Claim of

CONUSANCE, CLAIM OF, English law. This is defined to be an intervention by a third person, demanding judicature in the cause against the plaintiff, who has chosen to commence his action out of claimant's court. 2 Wilson's R. 409.
     2. It is a question of jurisdiction between the two courts Fortesc. R. 157; 5 Vin. Abr. 588; and not between the plaintiff and defendant, as in the case of plea to the jurisdiction, and therefore it must be demanded by the party entitled to conusance, or by his representative, and not by the defendant or his attorney. Id. ibid. A plea to the jurisdiction must be pleaded in person, but a claim of conusance may be made by attorney. 1 Chit. Pl. 403.
     3. There are three sorts of conusance. 1. Tentere placita, which does not oust another court of its jurisdiction, but only creates a concurrent one. 2. Cognitio placitorum, when the plea is commenced in one court, of which conusance belongs to another. 3. A conusance of exclusive jurisdiction; as that no other court shall hold pica, &c. Hard. 509 Bac. Ab. Courts, D.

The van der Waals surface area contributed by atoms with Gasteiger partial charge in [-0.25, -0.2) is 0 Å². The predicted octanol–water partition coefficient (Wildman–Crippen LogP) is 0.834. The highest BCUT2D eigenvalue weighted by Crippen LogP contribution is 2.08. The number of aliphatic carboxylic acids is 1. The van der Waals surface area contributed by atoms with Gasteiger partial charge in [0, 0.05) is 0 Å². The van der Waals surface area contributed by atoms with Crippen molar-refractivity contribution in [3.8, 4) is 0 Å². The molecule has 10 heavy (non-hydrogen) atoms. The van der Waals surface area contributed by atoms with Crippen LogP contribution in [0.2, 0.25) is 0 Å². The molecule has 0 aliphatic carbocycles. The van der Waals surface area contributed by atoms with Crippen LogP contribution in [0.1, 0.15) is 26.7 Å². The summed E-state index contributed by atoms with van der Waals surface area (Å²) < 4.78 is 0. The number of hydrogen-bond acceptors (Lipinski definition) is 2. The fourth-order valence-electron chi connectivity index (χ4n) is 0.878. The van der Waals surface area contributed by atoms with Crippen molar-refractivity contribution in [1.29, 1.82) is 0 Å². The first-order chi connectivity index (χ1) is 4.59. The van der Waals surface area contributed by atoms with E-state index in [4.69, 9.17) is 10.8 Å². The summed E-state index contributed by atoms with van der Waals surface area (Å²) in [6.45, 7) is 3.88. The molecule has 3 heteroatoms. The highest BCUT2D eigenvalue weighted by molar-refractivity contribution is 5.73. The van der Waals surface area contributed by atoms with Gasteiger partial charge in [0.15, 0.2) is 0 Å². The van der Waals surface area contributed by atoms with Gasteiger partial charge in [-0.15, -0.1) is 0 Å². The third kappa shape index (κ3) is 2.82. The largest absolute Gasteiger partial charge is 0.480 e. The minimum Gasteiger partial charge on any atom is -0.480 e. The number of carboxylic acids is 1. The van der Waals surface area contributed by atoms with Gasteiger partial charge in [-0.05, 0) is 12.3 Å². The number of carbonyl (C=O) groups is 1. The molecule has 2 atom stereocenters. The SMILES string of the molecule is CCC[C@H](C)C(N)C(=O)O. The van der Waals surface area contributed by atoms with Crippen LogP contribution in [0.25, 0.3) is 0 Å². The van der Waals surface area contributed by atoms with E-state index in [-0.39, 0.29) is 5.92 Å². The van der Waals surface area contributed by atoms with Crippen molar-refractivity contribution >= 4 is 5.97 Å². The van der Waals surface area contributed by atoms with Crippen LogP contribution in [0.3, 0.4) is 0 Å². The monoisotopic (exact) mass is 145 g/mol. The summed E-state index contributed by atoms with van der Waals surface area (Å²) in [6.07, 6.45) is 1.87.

References in classic literature ?
What the nature of his claim on her might be seemed less intelligible -- unless it was the claim of a poor relation.
Also, would a claim of additional E&P for a CFC of $1 that triggers additional foreign tax credits that reduce taxpayers U.
The main driver of that increase was a rise in the average permanent partial disability (PPD)/lump-sum payment per claim of 17 percent, the study said.